But let’s imagine that a client — this very specific one (or another one interested in cooperation) — comes to us with an idea of seven red lines and stubbornly sticks to it. They vaguely explain what they want to use the lines for, or do not explain that at all — just like in the video described before. They do not accept our suggestions. How would such a project proceed? Would there be a chance to complete it?

Working on business goals requires the client to take responsibility for the project. It means a willingness to talk to the implementation partner: to give up forcing your own project visions and trust the suggested solutions. However, this responsibility must be also at the other side which means that the partner is reliable, proved, and experienced knows project patterns and how to translate them into business need, because they put this into practice many, many times. What’s more, they can schedule work properly in time.

Small steps methodology, which means dividing implementation into intervals, enables the business to achieve ROI much faster. Costs are necessary at each stage but — starting from MVP implementation — each and every part of a project brings about visible benefits. As the implemented system grows, the pace at which it starts to turn a profit increases — it is best illustrated by the chart below: the cost and income curves cross very quickly.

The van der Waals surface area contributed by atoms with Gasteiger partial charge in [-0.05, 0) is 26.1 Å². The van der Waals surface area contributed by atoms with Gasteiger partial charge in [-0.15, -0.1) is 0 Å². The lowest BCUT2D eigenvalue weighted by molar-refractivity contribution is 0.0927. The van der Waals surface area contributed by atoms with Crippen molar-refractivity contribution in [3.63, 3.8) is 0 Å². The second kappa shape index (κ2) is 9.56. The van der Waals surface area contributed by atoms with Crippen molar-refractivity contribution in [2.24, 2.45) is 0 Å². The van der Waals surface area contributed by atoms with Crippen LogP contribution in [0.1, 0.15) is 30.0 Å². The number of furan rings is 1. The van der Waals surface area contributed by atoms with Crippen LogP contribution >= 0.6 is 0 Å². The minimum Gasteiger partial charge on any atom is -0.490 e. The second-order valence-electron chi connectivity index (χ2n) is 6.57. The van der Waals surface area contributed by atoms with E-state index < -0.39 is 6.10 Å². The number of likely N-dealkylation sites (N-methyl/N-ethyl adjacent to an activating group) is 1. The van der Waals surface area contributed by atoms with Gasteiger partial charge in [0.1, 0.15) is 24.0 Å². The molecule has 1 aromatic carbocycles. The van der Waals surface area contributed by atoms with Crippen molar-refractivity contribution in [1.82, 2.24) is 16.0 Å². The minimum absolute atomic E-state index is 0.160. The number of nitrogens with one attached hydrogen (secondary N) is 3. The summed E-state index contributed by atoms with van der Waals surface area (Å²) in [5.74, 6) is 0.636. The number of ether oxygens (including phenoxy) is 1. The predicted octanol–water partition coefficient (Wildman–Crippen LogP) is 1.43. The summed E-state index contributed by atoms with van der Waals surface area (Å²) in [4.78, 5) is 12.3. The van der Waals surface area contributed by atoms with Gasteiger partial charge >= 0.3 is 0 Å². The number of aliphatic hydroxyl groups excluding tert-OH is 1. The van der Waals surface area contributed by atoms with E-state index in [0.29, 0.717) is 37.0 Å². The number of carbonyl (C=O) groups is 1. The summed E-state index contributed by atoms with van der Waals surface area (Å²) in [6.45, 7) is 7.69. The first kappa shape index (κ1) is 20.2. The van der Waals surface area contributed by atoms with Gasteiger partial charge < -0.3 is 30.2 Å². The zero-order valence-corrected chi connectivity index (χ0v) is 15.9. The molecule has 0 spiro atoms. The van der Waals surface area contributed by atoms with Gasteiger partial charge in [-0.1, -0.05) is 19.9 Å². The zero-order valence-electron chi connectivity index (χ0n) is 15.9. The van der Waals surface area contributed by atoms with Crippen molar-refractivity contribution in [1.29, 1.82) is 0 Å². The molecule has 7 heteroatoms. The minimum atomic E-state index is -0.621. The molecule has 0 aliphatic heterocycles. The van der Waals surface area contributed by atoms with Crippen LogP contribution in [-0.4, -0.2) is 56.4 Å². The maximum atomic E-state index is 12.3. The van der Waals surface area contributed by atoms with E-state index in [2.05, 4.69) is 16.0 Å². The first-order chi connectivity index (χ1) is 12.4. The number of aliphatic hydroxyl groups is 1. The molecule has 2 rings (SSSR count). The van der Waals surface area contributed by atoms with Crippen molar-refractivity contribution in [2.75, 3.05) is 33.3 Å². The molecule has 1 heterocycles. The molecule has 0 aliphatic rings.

costs and income

Figure — drafted by Craftware


Build on modules

There is also one more element without which the Agile approach would be difficult: access to technology. To implement tools that quickly bring business value and generate the income needed to pay for other functionalities, not only do you have to know them very well, but you also need to have such tools, you need to have the proper technology, such as Salesforce, at hand. Flexibility is one of the greatest advantages of this solution: it allows you to react immediately and extend the range of solutions as the project is carried out.

Executing a project based on Salesforce is like building a structure using Lego blocks. In both cases, we have a catalogue of available solutions, but we also have generic blocks with which we can change, enhance, and enrich the basic products.

Getting back to the seven red lines for the last time: get rid of them and choose… blocks! Think outside the box — software can be built in modules!



  • Jacek Zawłocki
  • An IT architect, the CEO and Co-founder of Craftware
  • An experienced digital transformation and CRM consultant, solutions and integration architect. He perfectly knows and understands business needs and the challenges that modern enterprises face in the digital revolution era. He believes that agility and the ability to adapt to changing business expectations are the key to successful projects in organizations.

    The most important thing that drives his work is the maximization of value delivered to a client. Thanks to that, he has built an agile and efficient organization focused on the success of its partners.